Not since Captain Christy in 1974 has a novice won the Cheltenham Gold Cup but any lingering doubts over the suitability of the race for Coneygree were emphatically dispelled with one of the most thrilling performances ever witnessed in steeplechasing’s blue riband.
Sent to the head of the 16-strong field from the off, the Mark Bradsotck-trained eight-year-old dominated the race throughout, his relentless galloping and foot-perfect jumping testing his more seasoned rivals, which included the previous two winners of the race, Lord Windermere and Bobs Worth. Still in control over the last fence, Coneygree drifted slightly to the right under Nico de Boinville as Djakadam and Road To Riches challenged him and each other up the steep run in, but his courage and stamina held out to deliver one of the most emotional Gold Cup victories in the race’s history.
“It’s the best feeling ever, unbelievable, I’m lost for words,” said de Boinville, who only losy his claim as a conditional a fortnight before the race. “It was a great plan (to go for the Gold Cup). They knew the weather gods were looking down on us – the rain came at the right time.”
He added: “Coneygree is so deceptive. Even when he is in tight, he is brilliant. It is all thanks to the Bradstock family, Alfie, who show jumps him and gets him to know where his feet are.
“It’s just unbelievable. It’s a great family effort and I must thank the owners – Lady Oaksey and the syndicate, and the Bradstock family – for keeping the faith in me. It’s still sinking in.”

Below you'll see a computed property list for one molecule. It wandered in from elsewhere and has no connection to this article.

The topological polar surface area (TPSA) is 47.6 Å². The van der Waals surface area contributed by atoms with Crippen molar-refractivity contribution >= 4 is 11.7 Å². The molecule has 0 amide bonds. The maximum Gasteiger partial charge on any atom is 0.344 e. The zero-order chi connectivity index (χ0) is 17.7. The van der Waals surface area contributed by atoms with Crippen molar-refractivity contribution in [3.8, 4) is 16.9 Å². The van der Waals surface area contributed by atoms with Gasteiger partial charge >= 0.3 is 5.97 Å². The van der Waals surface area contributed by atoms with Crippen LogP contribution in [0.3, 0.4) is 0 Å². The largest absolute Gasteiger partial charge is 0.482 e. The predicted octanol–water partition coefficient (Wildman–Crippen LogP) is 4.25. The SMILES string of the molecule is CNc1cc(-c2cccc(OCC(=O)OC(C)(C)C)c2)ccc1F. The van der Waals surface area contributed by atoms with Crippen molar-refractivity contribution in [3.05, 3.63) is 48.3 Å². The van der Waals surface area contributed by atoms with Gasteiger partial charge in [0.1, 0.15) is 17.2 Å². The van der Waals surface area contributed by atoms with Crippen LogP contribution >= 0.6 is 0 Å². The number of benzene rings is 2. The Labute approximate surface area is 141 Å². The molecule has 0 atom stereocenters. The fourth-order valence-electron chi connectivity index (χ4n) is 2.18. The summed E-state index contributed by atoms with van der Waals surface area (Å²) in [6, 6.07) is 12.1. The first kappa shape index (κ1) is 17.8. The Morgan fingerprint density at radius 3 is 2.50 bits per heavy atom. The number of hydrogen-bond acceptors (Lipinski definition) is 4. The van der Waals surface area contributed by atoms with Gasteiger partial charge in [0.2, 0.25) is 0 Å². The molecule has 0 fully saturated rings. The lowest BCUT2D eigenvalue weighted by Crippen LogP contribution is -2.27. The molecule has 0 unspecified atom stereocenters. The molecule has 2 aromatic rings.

Bred by the late Lord Oaksey, a hugely popular former amateur jockey, journalist, broadcaster and founder of the Injured Jockeys Fund, Coneygree is trained by his son-in-law and daughter Mark and Sara Bradstock in their Letcombe Bassett yard of just 10 horses.
Mark Bradstock, who also trains Coneygree’s Hennessy Gold Cup-winning half-brother Carruthers, said: “It’s wonderful. It won’t sink in for a while but it is great. We have done it before in smaller races and we will still keep doing it but it is obviously fantastic to do it on the big stage.
“The decision was very tricky because the forecast was so up and down. We were obviously liaising very closely with [clerk of the course] Simon Claisse, walking the course.
“Coneygree is a gorgeous, gorgeous horse and it is just so tragic that Sara’s dad wasn’t here. It’s all very well me standing here but the likes of my wife, who is not very well and rides him every single day, and the kids are involved. Chicky [Lady Oaksey] has been so wonderful and then the farriers and the vet. I could just carry on – it’s brilliant.”
His wife added: “I’ve been saying ‘when we win the Gold Cup’ in the same sentence as I say ‘when we win the lottery’, and I don’t even do the lottery! So that’s how amazing it is. It doesn’t happen to people like us.
“The little mare [Coneygree’s dam, Plaid Maid] cost £3,000 and look what she’s done. Fairy tales do happen.
“It’s because my father was the greatest. That’s where we’ve got this luck from; he deserved it and he’s looking down.”